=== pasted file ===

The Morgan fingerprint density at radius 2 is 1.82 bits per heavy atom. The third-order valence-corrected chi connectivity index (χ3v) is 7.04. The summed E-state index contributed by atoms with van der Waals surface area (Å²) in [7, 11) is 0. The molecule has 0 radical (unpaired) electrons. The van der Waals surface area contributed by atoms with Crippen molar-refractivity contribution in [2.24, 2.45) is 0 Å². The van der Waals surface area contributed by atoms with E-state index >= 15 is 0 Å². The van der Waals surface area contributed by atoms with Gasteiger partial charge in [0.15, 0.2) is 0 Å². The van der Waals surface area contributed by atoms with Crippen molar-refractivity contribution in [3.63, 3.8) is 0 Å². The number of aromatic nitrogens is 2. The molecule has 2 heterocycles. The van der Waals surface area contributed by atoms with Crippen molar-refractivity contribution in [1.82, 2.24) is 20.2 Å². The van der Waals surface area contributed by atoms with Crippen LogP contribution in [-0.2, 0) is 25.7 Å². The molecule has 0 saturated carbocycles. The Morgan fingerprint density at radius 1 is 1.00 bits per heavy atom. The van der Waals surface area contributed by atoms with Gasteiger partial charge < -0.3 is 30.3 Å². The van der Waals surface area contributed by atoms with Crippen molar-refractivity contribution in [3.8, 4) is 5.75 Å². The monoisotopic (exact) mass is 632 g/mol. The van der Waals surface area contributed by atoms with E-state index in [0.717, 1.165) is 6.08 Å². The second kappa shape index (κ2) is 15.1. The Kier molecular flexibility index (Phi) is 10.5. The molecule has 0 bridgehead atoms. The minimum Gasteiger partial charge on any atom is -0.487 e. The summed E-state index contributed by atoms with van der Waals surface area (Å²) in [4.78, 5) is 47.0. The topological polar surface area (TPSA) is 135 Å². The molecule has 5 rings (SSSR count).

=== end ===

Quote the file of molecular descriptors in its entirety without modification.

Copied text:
The Morgan fingerprint density at radius 2 is 1.82 bits per heavy atom. The third-order valence-corrected chi connectivity index (χ3v) is 7.04. The summed E-state index contributed by atoms with van der Waals surface area (Å²) in [7, 11) is 0. The molecule has 0 radical (unpaired) electrons. The van der Waals surface area contributed by atoms with Crippen molar-refractivity contribution in [2.24, 2.45) is 0 Å². The van der Waals surface area contributed by atoms with E-state index >= 15 is 0 Å². The van der Waals surface area contributed by atoms with Gasteiger partial charge in [0.15, 0.2) is 0 Å². The van der Waals surface area contributed by atoms with Crippen molar-refractivity contribution in [3.63, 3.8) is 0 Å². The number of aromatic nitrogens is 2. The molecule has 2 heterocycles. The van der Waals surface area contributed by atoms with Crippen molar-refractivity contribution in [1.82, 2.24) is 20.2 Å². The van der Waals surface area contributed by atoms with Crippen LogP contribution in [-0.2, 0) is 25.7 Å². The molecule has 0 saturated carbocycles. The Morgan fingerprint density at radius 1 is 1.00 bits per heavy atom. The van der Waals surface area contributed by atoms with Gasteiger partial charge < -0.3 is 30.3 Å². The van der Waals surface area contributed by atoms with Crippen molar-refractivity contribution in [3.8, 4) is 5.75 Å². The monoisotopic (exact) mass is 632 g/mol. The van der Waals surface area contributed by atoms with E-state index in [0.717, 1.165) is 6.08 Å². The second kappa shape index (κ2) is 15.1. The Kier molecular flexibility index (Phi) is 10.5. The molecule has 0 bridgehead atoms. The minimum Gasteiger partial charge on any atom is -0.487 e. The summed E-state index contributed by atoms with van der Waals surface area (Å²) in [4.78, 5) is 47.0. The topological polar surface area (TPSA) is 135 Å². The molecule has 5 rings (SSSR count).